Whose Ears and Eyes Does Jesus Say are Closed in Matthew 13:10-16

Matthew 13:10-16

10 And the disciples came, and said unto him, ‘Why speakest thou unto them in parables?’

11 He answered and said unto them, ‘Because it is given unto you to know the mysteries of the kingdom of heaven, but to them it is not given.

12 For whosoever hath, to him shall be given, and he shall have more abundance: but whosoever hath not, from him shall be taken away even that he hath.

13 Therefore speak I to them in parables: because they seeing see not; and hearing they hear not, neither do they understand.

14 And in them is fulfilled the prophecy of Esaias, which says, “By hearing ye shall hear, and shall not understand; and seeing ye shall see, and shall not perceive:

15 For this people’s heart is waxed gross, and their ears are dull of hearing, and their eyes they have closed; lest at any time they should see with their eyes, and hear with their ears, and should understand with their heart, and should be converted, and I should heal them.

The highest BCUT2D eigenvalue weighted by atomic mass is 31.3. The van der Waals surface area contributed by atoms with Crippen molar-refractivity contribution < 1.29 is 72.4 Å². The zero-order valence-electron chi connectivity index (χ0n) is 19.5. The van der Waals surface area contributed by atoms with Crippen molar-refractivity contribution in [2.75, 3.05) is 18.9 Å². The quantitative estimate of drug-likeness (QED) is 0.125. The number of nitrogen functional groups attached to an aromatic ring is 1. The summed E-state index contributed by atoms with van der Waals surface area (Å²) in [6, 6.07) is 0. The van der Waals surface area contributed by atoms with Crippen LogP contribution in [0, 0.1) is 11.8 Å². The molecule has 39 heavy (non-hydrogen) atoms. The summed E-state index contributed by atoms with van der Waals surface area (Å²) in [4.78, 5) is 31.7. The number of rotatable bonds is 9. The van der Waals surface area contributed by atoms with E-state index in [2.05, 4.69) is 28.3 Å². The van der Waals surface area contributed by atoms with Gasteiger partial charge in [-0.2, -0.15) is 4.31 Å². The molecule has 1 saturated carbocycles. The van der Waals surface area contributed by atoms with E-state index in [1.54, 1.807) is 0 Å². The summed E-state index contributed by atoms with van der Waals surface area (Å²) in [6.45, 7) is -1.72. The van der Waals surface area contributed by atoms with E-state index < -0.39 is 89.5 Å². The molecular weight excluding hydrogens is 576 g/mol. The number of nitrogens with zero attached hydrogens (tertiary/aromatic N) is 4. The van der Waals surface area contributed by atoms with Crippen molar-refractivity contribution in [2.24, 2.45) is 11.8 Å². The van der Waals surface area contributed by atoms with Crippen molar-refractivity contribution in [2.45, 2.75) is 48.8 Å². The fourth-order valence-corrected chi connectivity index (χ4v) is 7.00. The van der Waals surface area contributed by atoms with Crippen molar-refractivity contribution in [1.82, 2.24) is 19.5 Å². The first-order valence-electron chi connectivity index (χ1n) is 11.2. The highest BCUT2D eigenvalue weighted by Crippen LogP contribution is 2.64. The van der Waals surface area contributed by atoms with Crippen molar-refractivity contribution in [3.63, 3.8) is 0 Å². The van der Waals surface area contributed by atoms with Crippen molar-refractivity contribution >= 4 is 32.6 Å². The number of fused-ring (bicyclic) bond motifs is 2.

16 But blessed are your eyes, for they see: and your ears, for they hear.

If we desire to “rightly divide the word of truth” in this passage, we need to answer a few questions: About whom is Jesus speaking? Who are “you” in verses 11 and 16? Who are “they” in verses 10, and 12 to 15? Who is “this people” in verse 15?

In verse 2, the writer tells us to whom Jesus had been speaking: “… great multitudes were gathered together to Him, so that he went into a ship and sat, and the whole multitude stood on the shore, and He spoke many things to them in parables …” Jesus was addressing the Jewish crowd that had gathered to listen to His words. The question of “who” is referred to by the disciples in verse 10 is answered.